Verdict:This is lovely, fun read. I very much enjoyed it and for all those budding bakers, or just for those that love cake, like me, there are some fabulous looking recipes at the end of the book. Yum!

Reviewed by Lesley

Publisher: Rickshaw Publishing
Publication Date: Sept 2011
Format: eBook
Pages: 367
Genre: Chick Lit, Baking
Age: Adult
Reviewer: Lesley
Source: Own Copy
Challenge: British book
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Carnegie and Greenaway Award: Code Name Verity

code name verityI have two weeks. You’ll shoot me at the end no matter what I do.
That’s what you do to enemy agents. It’s what we do to enemy agents. But I look at all the dark and twisted roads ahead and cooperation is the easy way out. Possibly the only way out for a girl caught red-handed doing dirty work like mine — and I will do anything, anything, to avoid SS-Hauptsturmführer von Linden interrogating me again.
He has said that I can have as much paper as I need. All I have to do is cough up everything I can remember about the British War Effort. And I’m going to. But the story of how I came to be here starts with my friend Maddie. She is the pilot who flew me into France — an Allied Invasion of Two.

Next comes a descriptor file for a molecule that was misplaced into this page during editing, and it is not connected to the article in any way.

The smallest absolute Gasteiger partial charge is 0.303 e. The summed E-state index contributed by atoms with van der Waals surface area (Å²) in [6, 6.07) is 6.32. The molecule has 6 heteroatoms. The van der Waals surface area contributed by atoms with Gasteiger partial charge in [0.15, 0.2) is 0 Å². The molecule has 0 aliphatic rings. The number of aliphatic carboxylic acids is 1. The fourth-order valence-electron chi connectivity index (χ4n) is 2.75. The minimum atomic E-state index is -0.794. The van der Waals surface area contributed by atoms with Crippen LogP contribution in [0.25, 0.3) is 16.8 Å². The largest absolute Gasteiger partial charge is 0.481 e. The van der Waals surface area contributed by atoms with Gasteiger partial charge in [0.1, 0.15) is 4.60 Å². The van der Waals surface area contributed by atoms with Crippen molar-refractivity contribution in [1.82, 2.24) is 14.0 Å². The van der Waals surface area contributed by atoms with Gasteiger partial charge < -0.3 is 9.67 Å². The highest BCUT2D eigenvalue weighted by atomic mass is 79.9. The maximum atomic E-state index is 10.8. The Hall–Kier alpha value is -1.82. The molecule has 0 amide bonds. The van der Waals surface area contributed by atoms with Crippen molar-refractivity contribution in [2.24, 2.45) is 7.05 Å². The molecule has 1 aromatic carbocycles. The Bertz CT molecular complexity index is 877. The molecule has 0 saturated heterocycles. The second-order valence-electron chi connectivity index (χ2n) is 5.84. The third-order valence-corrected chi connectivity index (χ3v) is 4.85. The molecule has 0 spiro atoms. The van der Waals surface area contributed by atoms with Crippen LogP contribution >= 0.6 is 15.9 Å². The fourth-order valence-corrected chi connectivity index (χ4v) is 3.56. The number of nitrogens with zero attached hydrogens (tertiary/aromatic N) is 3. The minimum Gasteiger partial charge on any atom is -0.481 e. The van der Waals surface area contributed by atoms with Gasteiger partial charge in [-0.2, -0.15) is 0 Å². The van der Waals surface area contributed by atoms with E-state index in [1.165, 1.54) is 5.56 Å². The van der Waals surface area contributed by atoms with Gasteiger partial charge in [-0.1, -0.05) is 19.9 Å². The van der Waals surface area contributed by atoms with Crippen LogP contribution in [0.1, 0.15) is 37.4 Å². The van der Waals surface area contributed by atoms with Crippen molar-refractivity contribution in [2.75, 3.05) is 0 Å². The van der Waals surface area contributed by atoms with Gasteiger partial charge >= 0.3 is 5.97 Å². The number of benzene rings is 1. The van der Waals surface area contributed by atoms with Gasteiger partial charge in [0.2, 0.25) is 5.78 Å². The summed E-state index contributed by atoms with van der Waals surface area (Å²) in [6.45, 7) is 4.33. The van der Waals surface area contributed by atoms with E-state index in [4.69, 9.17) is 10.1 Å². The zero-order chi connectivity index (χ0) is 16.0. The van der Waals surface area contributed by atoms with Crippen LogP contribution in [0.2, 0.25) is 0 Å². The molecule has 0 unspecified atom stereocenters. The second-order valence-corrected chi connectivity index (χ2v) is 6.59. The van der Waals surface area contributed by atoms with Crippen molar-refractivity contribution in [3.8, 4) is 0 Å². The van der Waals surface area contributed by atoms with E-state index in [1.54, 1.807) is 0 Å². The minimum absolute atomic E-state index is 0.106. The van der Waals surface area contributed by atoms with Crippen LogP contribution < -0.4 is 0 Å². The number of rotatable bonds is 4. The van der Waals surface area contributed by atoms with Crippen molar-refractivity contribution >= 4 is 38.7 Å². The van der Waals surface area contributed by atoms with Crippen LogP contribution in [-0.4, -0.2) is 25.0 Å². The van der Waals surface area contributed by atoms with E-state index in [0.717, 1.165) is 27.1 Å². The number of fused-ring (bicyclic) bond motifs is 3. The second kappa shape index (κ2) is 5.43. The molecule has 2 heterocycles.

We are a sensational team.

Code Name Verity is set during the Second World. Split into two parts the first section is ‘written’ by one of two friends, though we don’t find out her name until the end of her section. Captured by the Gestapo whilst in Nazi occupied France, she tells the story of her friend Maddie, and through this the story of their friendship. The second part of the book is told by Maddie herself as she tells her own story in the aftermath of her friend’s capture.

Now I mentioned last week that I had tried to read this book some time ago, but had not managed to finish it. It wasn’t that I hated the book, leaving it wasn’t even intentional, I just put it down one day and then never picked it up again. Since then I have seen countless bloggers and librarians rave about the book, where I was left a little underwhelmed. So expecting the book to be on the shortlist I started it again with a completely open mind, hoping that I could see in the book what everybody else has loved so much. I did find the second reading so much easier, I was drawn into the book to a much greater extent than before. In the writing and the storyline I can see what everybody else has loved, but I still don’t think it’s the book for me.